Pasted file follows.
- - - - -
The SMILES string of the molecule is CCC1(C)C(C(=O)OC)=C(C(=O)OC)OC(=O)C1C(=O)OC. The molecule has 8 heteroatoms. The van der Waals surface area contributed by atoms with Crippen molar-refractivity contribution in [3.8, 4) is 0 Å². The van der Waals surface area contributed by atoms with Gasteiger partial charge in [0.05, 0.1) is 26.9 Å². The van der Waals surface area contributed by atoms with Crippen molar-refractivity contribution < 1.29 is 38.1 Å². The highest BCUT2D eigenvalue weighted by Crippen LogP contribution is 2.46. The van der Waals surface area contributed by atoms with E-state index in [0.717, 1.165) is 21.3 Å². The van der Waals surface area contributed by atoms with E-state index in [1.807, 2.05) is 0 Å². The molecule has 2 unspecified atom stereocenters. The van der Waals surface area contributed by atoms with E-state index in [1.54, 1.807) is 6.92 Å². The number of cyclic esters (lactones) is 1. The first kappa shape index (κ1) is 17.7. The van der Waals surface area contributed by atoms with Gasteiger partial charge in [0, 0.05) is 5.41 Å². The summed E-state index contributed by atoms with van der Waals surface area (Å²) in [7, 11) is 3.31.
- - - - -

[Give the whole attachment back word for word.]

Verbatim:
The SMILES string of the molecule is CCC1(C)C(C(=O)OC)=C(C(=O)OC)OC(=O)C1C(=O)OC. The molecule has 8 heteroatoms. The van der Waals surface area contributed by atoms with Crippen molar-refractivity contribution in [3.8, 4) is 0 Å². The van der Waals surface area contributed by atoms with Gasteiger partial charge in [0.05, 0.1) is 26.9 Å². The van der Waals surface area contributed by atoms with Crippen molar-refractivity contribution < 1.29 is 38.1 Å². The highest BCUT2D eigenvalue weighted by Crippen LogP contribution is 2.46. The van der Waals surface area contributed by atoms with E-state index in [0.717, 1.165) is 21.3 Å². The van der Waals surface area contributed by atoms with E-state index in [1.807, 2.05) is 0 Å². The molecule has 2 unspecified atom stereocenters. The van der Waals surface area contributed by atoms with E-state index in [1.54, 1.807) is 6.92 Å². The number of cyclic esters (lactones) is 1. The first kappa shape index (κ1) is 17.7. The van der Waals surface area contributed by atoms with Gasteiger partial charge in [0, 0.05) is 5.41 Å². The summed E-state index contributed by atoms with van der Waals surface area (Å²) in [7, 11) is 3.31.